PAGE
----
Bispira manicata ( Grube, 1878 ), Grube, 1878

Capa, María & Murray, Anna, 2015, A taxonomic guide to the fanworms (Sabellidae, Annelida) of Lizard Island, Great Barrier Reef, Australia, including new species and new records, Zootaxa 4019 (1), pp. 98-167: 104

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Bispira manicata ( Grube, 1878 )


Bispira manicata ( Grube, 1878)  

( Fig. 2 A–F View FIGURE 2. A – F )

Sabella manicata Grube, 1878: 255   –256, pl. 14, fig. 3. Bispira manicata   .— Knight-Jones & Perkins 1998: 424 –426, fig. 15; Capa 2008: 309 –314, figs 4 G–N, 5 A–G, 6. Bispira tricyclia   .— Knight-Jones & Perkins 1998: 419 –422, fig. 13 fide Capa 2008.

Material examined. Queensland, Lizard Island: AM W. 30378 (3), North Point, 14 ° 39 ′ S, 145 ° 27 ′E, 14 m, 25 Oct 2006; AM W. 30379, patch reef near Osprey Island, 14 ° 42 ′S, 145 ° 30 ′E, 14 m, 26 Oct 2006. One specimen observed (but not collected) at Watsons Bay, around 20 m, Aug 2013 ( Fig. 2 A View FIGURE 2. A – F ).

Description of material examined. Specimens up to 45 mm long and 3 mm wide, with 11–15 thoracic numerous abdominal segments. Live specimens white, with purple or brownish transverse bands on radiolar crown ( Fig. 2 A–B View FIGURE 2. A – F ), with pigmented dorsal lips, ventral sacs and inner side of ventral lappets; purple triangular patches on dorsal and ventral margins of thoracic chaetigers ( Fig. 2 C–D View FIGURE 2. A – F ). Small black interramal eyespots on abdominal chaetigers and on lateral sides of pygidium. The purple pigment turns dark brown in preserved specimens ( Fig. 2 C– F View FIGURE 2. A – F ). Radiolar crown with both lobes involuted ventrally up to one whorl, with several radioles each. Basal membrane reduced. Dorsal and ventral basal flanges absent. Radioles with smooth outer margins or with discontinuous, paired radiolar flanges near radiolar eyes. Four to seven rows of vacuolated cells supporting radioles basally, not extending into radiolar flanges. Two or three pairs of compound radiolar eyes, semispherical in shape, arranged on proximal half of radioles ( Fig. 2 B View FIGURE 2. A – F ). Dorsal lips with long radiolar appendages, dorsal pinnular appendages absent. Ventral lips and parallel lamellae present, ventral sacs prominent and directed outside of crown ( Fig. 2 C View FIGURE 2. A – F ). Collar with short dorsal margins widely separated dorsally ( Fig. 2 D View FIGURE 2. A – F ), lateral notches dividing dorsolateral lobes of collar, ventral lappets separated by midventral incision and bent inwards ( Fig. 2 C View FIGURE 2. A – F ). Glandular ridge on anterior chaetigers absent. Thoracic ventral shields not in contact with adjacent tori ( Fig. 2 C View FIGURE 2. A – F ), first shield with W-shaped anterior margin. Collar chaetae narrowly-hooded, in two oblique rows. Following thoracic chaetigers with conical notopodia ( Fig. 2 E View FIGURE 2. A – F ), bearing characteristic hand-shaped papillae at base of parapodia in large specimens. Superior thoracic chaetae narrowly-hooded, inferior chaetae spine-like. Thoracic neuropodial uncini avicular, with small teeth surmounting main fang over half its length, well developed breast and short handle. Companion chaetae with an asymmetrical distal hood and almost smooth surface. Abdominal chaetae on short, conical neuropodia, anterior spine-like in a C-shaped arrangement ( Fig. 2 F View FIGURE 2. A – F ), posterior chaetae narrowlyhooded. Abdominal uncini similar to thoracic ones, with slightly less developed breast. Pre-pygidial abdominal depression absent. Pygidium as rim with midventral anus; cirrus absent. Tube thick and flexible mainly made of mud with some sand around the opening.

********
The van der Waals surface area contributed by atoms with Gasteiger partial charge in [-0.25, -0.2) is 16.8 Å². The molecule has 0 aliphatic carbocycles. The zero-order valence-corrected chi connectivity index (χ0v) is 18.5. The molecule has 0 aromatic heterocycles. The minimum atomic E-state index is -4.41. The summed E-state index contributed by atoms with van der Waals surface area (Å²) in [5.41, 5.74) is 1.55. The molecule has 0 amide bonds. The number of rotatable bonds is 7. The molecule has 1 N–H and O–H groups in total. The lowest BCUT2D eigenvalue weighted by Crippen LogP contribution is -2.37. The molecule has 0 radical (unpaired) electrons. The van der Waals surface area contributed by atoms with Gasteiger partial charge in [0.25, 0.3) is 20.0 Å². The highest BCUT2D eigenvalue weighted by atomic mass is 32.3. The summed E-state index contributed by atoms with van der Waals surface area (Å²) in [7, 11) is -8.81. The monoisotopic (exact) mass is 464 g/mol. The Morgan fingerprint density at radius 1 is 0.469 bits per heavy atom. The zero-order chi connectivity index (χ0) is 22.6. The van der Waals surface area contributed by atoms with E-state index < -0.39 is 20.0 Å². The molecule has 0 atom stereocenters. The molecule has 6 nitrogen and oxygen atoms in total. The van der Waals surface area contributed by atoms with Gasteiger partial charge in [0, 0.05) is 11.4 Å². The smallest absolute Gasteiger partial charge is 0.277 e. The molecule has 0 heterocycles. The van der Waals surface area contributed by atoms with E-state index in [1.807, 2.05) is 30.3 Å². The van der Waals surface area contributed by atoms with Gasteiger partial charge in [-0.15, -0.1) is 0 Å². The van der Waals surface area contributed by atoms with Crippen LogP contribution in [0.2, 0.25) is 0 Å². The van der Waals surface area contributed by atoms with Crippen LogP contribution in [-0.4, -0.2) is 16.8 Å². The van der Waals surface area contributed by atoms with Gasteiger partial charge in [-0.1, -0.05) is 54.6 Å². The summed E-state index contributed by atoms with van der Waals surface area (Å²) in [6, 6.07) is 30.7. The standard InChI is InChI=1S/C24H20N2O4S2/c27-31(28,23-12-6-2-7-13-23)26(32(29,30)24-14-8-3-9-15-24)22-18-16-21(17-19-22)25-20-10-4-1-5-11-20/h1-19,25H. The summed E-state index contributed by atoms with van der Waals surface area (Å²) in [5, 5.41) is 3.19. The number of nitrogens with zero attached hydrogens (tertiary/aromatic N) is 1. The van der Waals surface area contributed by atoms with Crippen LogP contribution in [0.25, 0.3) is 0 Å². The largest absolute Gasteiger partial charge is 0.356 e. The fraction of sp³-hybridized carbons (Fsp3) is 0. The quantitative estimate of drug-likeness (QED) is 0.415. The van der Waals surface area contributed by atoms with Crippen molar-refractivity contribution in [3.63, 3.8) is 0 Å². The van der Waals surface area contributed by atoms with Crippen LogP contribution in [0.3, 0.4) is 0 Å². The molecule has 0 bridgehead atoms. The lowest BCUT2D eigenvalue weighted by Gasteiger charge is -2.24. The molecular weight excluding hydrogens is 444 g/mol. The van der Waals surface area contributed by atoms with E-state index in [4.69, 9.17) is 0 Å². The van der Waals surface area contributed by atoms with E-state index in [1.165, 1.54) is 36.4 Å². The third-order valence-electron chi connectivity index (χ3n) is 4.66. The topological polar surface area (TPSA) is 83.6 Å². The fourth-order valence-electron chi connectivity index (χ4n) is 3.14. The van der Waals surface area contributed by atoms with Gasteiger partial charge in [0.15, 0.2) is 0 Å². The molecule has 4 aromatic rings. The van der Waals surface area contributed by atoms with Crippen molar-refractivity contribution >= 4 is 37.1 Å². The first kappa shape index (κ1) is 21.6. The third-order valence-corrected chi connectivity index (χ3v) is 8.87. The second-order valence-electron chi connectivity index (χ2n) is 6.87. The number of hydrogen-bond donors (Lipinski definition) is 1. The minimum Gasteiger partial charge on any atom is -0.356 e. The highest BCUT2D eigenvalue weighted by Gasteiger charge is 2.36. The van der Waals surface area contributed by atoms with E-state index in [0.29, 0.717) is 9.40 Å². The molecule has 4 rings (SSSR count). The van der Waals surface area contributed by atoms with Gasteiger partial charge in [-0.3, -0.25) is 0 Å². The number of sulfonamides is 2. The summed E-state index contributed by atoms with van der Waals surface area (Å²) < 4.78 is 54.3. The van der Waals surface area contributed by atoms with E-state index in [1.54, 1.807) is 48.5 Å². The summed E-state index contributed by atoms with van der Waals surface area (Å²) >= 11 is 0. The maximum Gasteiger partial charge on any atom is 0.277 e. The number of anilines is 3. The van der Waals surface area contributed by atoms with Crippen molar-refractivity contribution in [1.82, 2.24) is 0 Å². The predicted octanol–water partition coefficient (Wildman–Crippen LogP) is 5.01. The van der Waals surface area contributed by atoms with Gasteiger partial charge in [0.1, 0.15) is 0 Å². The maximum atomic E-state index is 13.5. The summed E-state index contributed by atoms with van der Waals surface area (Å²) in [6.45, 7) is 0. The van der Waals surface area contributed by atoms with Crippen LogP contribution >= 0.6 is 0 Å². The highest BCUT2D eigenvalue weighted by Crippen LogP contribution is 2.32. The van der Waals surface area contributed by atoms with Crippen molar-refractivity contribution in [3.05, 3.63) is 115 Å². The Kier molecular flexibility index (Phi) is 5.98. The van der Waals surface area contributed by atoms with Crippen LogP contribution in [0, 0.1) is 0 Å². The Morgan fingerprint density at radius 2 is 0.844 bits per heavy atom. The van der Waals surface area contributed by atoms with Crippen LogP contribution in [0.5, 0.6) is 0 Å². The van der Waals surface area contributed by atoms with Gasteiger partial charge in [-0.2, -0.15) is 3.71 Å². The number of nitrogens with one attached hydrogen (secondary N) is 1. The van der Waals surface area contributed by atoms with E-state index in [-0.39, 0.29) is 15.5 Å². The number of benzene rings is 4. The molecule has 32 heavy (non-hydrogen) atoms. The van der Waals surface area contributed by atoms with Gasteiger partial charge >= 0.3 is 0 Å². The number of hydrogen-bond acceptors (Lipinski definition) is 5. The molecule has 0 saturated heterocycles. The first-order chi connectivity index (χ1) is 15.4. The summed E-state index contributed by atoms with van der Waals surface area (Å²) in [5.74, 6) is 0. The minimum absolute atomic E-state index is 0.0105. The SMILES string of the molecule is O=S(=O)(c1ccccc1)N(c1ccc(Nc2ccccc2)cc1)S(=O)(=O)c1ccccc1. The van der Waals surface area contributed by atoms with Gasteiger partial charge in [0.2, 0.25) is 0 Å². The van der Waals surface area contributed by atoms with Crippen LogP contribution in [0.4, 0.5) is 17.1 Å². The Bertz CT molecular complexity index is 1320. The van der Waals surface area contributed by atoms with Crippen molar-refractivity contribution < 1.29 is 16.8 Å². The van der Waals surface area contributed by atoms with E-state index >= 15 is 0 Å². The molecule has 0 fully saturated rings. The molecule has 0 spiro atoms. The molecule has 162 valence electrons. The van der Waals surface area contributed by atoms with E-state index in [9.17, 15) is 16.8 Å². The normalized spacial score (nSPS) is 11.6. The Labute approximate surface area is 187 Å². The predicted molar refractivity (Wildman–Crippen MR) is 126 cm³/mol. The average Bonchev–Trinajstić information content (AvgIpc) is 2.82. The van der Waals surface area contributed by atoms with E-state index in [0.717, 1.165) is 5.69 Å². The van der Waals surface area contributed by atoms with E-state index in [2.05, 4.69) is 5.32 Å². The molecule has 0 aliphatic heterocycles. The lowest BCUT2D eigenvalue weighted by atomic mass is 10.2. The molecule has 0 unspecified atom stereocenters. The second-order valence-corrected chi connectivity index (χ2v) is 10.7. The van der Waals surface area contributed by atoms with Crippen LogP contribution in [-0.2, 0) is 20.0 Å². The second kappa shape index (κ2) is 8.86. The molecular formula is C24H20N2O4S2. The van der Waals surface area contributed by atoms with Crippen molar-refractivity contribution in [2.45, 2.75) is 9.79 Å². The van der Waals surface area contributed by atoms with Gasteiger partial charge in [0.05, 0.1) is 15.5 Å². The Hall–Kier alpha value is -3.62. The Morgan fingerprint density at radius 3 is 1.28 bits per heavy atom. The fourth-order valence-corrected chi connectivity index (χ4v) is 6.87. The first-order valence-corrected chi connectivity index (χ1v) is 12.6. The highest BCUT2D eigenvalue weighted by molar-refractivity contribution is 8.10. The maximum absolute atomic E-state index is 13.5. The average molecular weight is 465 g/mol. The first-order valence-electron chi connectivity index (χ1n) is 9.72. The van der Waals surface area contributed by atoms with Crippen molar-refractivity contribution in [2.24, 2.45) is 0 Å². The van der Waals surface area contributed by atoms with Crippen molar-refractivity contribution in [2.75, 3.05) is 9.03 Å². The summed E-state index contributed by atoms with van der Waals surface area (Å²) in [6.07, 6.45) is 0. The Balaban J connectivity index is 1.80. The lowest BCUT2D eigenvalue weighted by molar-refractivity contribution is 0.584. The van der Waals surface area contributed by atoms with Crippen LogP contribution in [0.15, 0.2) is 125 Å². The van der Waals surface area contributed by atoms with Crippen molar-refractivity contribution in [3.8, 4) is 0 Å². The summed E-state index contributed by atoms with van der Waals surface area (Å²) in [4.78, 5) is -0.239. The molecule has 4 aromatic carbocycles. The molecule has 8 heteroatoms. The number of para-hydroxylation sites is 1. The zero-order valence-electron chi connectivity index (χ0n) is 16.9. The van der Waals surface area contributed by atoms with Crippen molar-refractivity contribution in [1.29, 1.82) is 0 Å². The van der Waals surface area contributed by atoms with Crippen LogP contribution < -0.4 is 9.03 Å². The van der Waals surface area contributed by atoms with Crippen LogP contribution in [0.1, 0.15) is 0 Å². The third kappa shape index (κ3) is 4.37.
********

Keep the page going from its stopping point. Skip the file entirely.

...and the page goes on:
Remarks. This is the only Bispira   species reported in Australia possessing paired compound radiolar eyes and with typical white and purple (brown in preserved specimens) pigmentation. The most similar species is B. serrata   Capa, 2008, distinguishable by the presence of distally serrated radiolar flanges and absence of pigmentation on radiolar crown. Bispira manicata   shares several diagnostic features with other congeners distributed worldwide, such as B. viola ( Grube, 1863)   , B. mariae Lo Bianco, 1893   and B. guinensis ( Augener, 1922)   . Close examination of species is required to establish species boundaries, especially after evidence that B. manicata   has been found on ship hulls and is considered as cryptogenic (Capa 2014). First record for Lizard Island.

Habitat. Muddy and sandy sediments near coral reefs, crevices in rocks, coral rubble or dead coral ( Capa 2008).

Type locality. Bohol Island, Philippines.

Distribution. Philippines, Indonesia, Australia (Western Australian, Northern Territory, Queensland).














Bispira manicata ( Grube, 1878 )

Capa, María & Murray, Anna 2015

Sabella manicata

Capa 2008: 309
Knight-Jones 1998: 424
Knight-Jones 1998: 419
Grube 1878: 255